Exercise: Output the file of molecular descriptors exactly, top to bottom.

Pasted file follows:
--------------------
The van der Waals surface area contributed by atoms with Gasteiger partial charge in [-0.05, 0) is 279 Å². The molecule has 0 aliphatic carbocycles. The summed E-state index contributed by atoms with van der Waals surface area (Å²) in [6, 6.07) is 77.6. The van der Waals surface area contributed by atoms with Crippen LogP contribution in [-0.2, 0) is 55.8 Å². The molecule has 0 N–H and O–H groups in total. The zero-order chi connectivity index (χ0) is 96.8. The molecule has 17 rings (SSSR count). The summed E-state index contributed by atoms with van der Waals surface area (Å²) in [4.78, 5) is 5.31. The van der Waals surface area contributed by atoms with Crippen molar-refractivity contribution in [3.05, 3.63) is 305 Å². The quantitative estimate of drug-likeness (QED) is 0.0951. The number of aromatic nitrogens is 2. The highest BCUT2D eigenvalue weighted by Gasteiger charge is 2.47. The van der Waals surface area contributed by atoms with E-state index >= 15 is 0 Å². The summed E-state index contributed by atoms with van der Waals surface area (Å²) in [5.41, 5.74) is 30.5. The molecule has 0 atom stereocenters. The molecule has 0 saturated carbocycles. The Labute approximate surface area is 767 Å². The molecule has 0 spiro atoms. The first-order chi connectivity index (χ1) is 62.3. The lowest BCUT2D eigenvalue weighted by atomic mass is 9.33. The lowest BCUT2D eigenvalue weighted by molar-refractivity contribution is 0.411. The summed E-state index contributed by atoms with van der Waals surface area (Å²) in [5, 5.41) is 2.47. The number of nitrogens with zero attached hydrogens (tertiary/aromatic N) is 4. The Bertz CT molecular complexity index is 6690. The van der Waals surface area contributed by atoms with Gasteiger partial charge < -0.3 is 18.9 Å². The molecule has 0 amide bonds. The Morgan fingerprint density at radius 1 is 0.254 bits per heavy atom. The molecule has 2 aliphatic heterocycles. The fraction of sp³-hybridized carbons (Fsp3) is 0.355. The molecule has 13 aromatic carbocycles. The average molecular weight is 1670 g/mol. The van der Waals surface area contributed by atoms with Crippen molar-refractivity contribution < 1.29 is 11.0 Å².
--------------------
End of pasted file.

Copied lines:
The van der Waals surface area contributed by atoms with Gasteiger partial charge in [-0.05, 0) is 279 Å². The molecule has 0 aliphatic carbocycles. The summed E-state index contributed by atoms with van der Waals surface area (Å²) in [6, 6.07) is 77.6. The van der Waals surface area contributed by atoms with Crippen LogP contribution in [-0.2, 0) is 55.8 Å². The molecule has 0 N–H and O–H groups in total. The zero-order chi connectivity index (χ0) is 96.8. The molecule has 17 rings (SSSR count). The summed E-state index contributed by atoms with van der Waals surface area (Å²) in [4.78, 5) is 5.31. The van der Waals surface area contributed by atoms with Crippen molar-refractivity contribution in [3.05, 3.63) is 305 Å². The quantitative estimate of drug-likeness (QED) is 0.0951. The number of aromatic nitrogens is 2. The highest BCUT2D eigenvalue weighted by Gasteiger charge is 2.47. The van der Waals surface area contributed by atoms with E-state index >= 15 is 0 Å². The summed E-state index contributed by atoms with van der Waals surface area (Å²) in [5.41, 5.74) is 30.5. The molecule has 0 atom stereocenters. The molecule has 0 saturated carbocycles. The Labute approximate surface area is 767 Å². The molecule has 0 spiro atoms. The first-order chi connectivity index (χ1) is 62.3. The lowest BCUT2D eigenvalue weighted by atomic mass is 9.33. The lowest BCUT2D eigenvalue weighted by molar-refractivity contribution is 0.411. The summed E-state index contributed by atoms with van der Waals surface area (Å²) in [5, 5.41) is 2.47. The number of nitrogens with zero attached hydrogens (tertiary/aromatic N) is 4. The Bertz CT molecular complexity index is 6690. The van der Waals surface area contributed by atoms with Gasteiger partial charge < -0.3 is 18.9 Å². The molecule has 0 amide bonds. The Morgan fingerprint density at radius 1 is 0.254 bits per heavy atom. The molecule has 2 aliphatic heterocycles. The fraction of sp³-hybridized carbons (Fsp3) is 0.355. The molecule has 13 aromatic carbocycles. The average molecular weight is 1670 g/mol. The van der Waals surface area contributed by atoms with Crippen molar-refractivity contribution < 1.29 is 11.0 Å².